Emotional intelligence (EQ) is increasingly seen as an important trait in the workforce that matters as much, if not more, as IQ. People with strong emotional intelligence tend to be happier and more successful in life, and are better able to manage stress and interpersonal challenges. So what is emotional intelligence, anyway?
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What is emotional intelligence?
Psychology today defines emotional intelligence as “the ability to identify and manage one’s own emotions, as well as the emotions of others.” By being aware of their moment-to-moment emotional states, emotionally intelligence people are able to relieve stress, empathize, communicate effectively, and manage conflict successfully.
Is EQ more important than IQ?
In his 1996 book Emotional Intelligence, psychologist Daniel Goleman argues IQ–as it is currently measured–offers too narrow a view of a person’s capabilities. It’s now estimated IQ accounts for only 10 percent of a person’s chance of success in life. The remaining 90 percent relies on emotional intelligence, according to Harvard University.
Examples of emotional intelligence
People with high emotional intelligence display a number of positive traits, including:
- Emotional self awareness
- Successful relationship management
- Innovative thinking
- A willingness to collaborate and cooperate
- Clear communication skills
People who possess high emotional intelligence are sought after in the workforce. They are better prepared to navigate complex social and political environments, forge strong relationships, motivate others, and clearly communicate than people. Traditional IQ is important, of course, but without emotional intelligence the benefits IQ brings to a workforce is limited.
Developing emotional intelligence
Emotional intelligence is not an immutable character trait. With practice, anyone can improve their EQ by being mindful of their emotions.
Byoberving their emotions, people learn to control and manage them. Doing so takes practice–initially you may have difficulty tracking emotional reactions from moment to moment. With time, however, you’ll find it becomes easier to both identify the emotions you’re feeling and to manage them.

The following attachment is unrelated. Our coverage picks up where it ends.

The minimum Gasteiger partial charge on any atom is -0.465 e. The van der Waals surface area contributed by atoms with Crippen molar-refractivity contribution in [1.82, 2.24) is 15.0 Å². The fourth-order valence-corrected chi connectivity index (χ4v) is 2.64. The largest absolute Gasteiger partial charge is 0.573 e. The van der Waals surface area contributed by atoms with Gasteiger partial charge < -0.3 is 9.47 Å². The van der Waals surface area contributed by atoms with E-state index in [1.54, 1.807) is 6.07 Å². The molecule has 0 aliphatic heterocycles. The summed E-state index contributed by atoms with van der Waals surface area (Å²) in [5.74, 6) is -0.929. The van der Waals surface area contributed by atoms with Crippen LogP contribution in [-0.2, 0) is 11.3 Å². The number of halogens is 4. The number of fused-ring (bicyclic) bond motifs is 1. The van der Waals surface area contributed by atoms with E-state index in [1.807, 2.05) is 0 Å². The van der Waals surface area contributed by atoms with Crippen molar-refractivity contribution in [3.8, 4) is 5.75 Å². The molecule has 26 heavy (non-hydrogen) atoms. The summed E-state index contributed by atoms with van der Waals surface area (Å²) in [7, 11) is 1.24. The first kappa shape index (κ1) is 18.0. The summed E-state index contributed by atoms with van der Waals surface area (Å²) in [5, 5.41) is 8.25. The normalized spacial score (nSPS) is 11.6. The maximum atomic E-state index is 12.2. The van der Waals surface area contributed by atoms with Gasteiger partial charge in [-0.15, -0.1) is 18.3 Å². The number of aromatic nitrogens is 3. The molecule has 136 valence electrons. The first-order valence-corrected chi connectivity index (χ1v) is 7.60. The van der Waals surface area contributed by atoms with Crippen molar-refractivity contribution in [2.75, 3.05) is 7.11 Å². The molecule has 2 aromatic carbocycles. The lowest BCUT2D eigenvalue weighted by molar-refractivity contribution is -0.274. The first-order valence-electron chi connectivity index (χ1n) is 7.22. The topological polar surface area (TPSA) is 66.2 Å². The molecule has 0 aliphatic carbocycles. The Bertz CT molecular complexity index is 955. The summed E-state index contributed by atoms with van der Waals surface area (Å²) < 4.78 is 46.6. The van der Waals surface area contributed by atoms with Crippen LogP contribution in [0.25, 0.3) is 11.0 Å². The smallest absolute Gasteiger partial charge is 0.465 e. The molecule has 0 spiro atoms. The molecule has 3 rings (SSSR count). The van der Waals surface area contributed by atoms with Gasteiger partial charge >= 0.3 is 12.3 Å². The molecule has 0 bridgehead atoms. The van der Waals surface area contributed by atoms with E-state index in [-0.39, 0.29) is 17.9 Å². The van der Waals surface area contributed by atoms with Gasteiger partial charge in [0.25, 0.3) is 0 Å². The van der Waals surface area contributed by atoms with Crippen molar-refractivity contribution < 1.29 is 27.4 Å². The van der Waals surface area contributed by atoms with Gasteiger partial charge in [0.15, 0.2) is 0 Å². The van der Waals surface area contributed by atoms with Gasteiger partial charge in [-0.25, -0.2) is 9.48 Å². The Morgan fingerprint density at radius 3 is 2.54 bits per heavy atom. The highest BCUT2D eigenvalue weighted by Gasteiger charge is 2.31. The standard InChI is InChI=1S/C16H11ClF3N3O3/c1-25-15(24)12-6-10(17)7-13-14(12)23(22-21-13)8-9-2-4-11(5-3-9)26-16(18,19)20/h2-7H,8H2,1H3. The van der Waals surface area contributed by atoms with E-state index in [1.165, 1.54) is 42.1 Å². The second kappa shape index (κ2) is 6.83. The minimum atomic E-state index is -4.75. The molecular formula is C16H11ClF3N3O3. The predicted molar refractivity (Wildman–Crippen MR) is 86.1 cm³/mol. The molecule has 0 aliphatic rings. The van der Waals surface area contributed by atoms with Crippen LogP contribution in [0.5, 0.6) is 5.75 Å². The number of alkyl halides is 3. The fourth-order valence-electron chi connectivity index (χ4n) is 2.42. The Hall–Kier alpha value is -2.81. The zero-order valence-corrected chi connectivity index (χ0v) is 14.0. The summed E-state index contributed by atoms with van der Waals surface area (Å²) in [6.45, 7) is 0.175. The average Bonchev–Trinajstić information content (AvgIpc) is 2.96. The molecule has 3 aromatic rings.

Try to identify how specific situations affect your emotional state. Does making a presentation make you nervous? Does applying for a new position fill you with a fear of rejection? How do you react to difficult coworkers, delays in production, or any of the thousand little challenges that make up the workday?
By identifying your emotions you develop the ability to control them and change the way you think about situations. Your newfound emotional awareness helps you see how other people react emotionally, increasing both your empathy and your understanding of others. Ask yourself why people feel and act the way they do, and how their emotions in a given situation match or differ from yours.
One of the simplest ways to improve emotional intelligence is to pause. Before you speak and act, pause to evaluate your own emotional state and that of those around you. This simple act (easy in theory, challenging in practice) can greatly improve your emotional intelligence.
How does this help you succeed in business? Your ability to recognize subtle emotional signals increases, improving personal and professional relationships. A calmer mind helps control stress, while reframing difficult situations helps resolve conflicts and turns problems into collaborative opportunities.
What is emotional intelligence? It’s a hard-to-quantify trait that helps people lead happy, fulfilled lives. By developing your EQ, you’re making an investment in your career–and yourself.
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